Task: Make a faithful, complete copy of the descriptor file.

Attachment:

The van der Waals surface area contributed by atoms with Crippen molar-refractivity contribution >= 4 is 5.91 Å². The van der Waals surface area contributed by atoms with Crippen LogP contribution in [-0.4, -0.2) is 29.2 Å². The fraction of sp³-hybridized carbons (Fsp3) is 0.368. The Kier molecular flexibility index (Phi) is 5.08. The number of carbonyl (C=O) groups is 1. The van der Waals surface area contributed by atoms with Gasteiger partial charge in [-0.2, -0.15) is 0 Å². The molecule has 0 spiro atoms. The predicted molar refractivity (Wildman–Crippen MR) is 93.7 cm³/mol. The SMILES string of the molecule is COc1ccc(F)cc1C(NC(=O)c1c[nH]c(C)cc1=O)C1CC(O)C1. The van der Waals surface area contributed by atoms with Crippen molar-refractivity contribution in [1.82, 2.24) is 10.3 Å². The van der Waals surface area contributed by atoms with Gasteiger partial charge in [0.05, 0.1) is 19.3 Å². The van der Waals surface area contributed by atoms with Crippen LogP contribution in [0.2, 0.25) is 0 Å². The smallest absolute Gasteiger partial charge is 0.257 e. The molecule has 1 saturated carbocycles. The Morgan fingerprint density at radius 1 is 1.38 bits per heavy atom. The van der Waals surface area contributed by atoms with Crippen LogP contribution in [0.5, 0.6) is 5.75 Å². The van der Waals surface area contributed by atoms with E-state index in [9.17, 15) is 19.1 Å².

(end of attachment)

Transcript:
The van der Waals surface area contributed by atoms with Crippen molar-refractivity contribution >= 4 is 5.91 Å². The van der Waals surface area contributed by atoms with Crippen LogP contribution in [-0.4, -0.2) is 29.2 Å². The fraction of sp³-hybridized carbons (Fsp3) is 0.368. The Kier molecular flexibility index (Phi) is 5.08. The number of carbonyl (C=O) groups is 1. The van der Waals surface area contributed by atoms with Gasteiger partial charge in [-0.2, -0.15) is 0 Å². The molecule has 0 spiro atoms. The predicted molar refractivity (Wildman–Crippen MR) is 93.7 cm³/mol. The SMILES string of the molecule is COc1ccc(F)cc1C(NC(=O)c1c[nH]c(C)cc1=O)C1CC(O)C1. The van der Waals surface area contributed by atoms with Crippen molar-refractivity contribution in [1.82, 2.24) is 10.3 Å². The van der Waals surface area contributed by atoms with Gasteiger partial charge in [0.05, 0.1) is 19.3 Å². The van der Waals surface area contributed by atoms with Crippen LogP contribution in [0.2, 0.25) is 0 Å². The smallest absolute Gasteiger partial charge is 0.257 e. The molecule has 1 saturated carbocycles. The Morgan fingerprint density at radius 1 is 1.38 bits per heavy atom. The van der Waals surface area contributed by atoms with Crippen LogP contribution in [0.5, 0.6) is 5.75 Å². The van der Waals surface area contributed by atoms with E-state index in [9.17, 15) is 19.1 Å².